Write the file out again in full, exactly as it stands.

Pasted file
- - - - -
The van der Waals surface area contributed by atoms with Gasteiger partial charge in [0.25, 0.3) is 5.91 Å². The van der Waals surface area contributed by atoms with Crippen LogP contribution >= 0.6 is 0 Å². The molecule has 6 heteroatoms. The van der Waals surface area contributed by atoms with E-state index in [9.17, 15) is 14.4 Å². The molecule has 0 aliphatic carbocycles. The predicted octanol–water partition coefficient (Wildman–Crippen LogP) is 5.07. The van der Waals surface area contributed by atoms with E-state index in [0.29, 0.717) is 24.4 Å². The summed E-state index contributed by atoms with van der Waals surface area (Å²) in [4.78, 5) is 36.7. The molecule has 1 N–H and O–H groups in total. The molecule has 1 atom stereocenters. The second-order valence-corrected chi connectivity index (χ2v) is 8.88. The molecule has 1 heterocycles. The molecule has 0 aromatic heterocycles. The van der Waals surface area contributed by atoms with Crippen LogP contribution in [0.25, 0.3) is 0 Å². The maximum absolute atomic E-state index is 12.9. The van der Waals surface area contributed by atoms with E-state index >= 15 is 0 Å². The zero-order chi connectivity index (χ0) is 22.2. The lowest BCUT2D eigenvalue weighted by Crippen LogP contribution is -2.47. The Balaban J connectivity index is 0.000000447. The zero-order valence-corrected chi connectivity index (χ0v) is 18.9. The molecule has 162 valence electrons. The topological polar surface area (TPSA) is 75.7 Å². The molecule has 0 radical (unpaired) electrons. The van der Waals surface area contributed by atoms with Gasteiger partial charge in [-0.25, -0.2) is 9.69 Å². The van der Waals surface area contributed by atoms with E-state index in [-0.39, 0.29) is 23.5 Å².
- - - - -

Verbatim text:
The van der Waals surface area contributed by atoms with Gasteiger partial charge in [0.25, 0.3) is 5.91 Å². The van der Waals surface area contributed by atoms with Crippen LogP contribution >= 0.6 is 0 Å². The molecule has 6 heteroatoms. The van der Waals surface area contributed by atoms with E-state index in [9.17, 15) is 14.4 Å². The molecule has 0 aliphatic carbocycles. The predicted octanol–water partition coefficient (Wildman–Crippen LogP) is 5.07. The van der Waals surface area contributed by atoms with E-state index in [0.29, 0.717) is 24.4 Å². The summed E-state index contributed by atoms with van der Waals surface area (Å²) in [4.78, 5) is 36.7. The molecule has 1 N–H and O–H groups in total. The molecule has 1 atom stereocenters. The second-order valence-corrected chi connectivity index (χ2v) is 8.88. The molecule has 1 heterocycles. The molecule has 0 aromatic heterocycles. The van der Waals surface area contributed by atoms with Crippen LogP contribution in [0.25, 0.3) is 0 Å². The maximum absolute atomic E-state index is 12.9. The van der Waals surface area contributed by atoms with E-state index >= 15 is 0 Å². The zero-order chi connectivity index (χ0) is 22.2. The lowest BCUT2D eigenvalue weighted by Crippen LogP contribution is -2.47. The Balaban J connectivity index is 0.000000447. The zero-order valence-corrected chi connectivity index (χ0v) is 18.9. The molecule has 162 valence electrons. The topological polar surface area (TPSA) is 75.7 Å². The molecule has 0 radical (unpaired) electrons. The van der Waals surface area contributed by atoms with Gasteiger partial charge in [-0.25, -0.2) is 9.69 Å². The van der Waals surface area contributed by atoms with E-state index in [-0.39, 0.29) is 23.5 Å².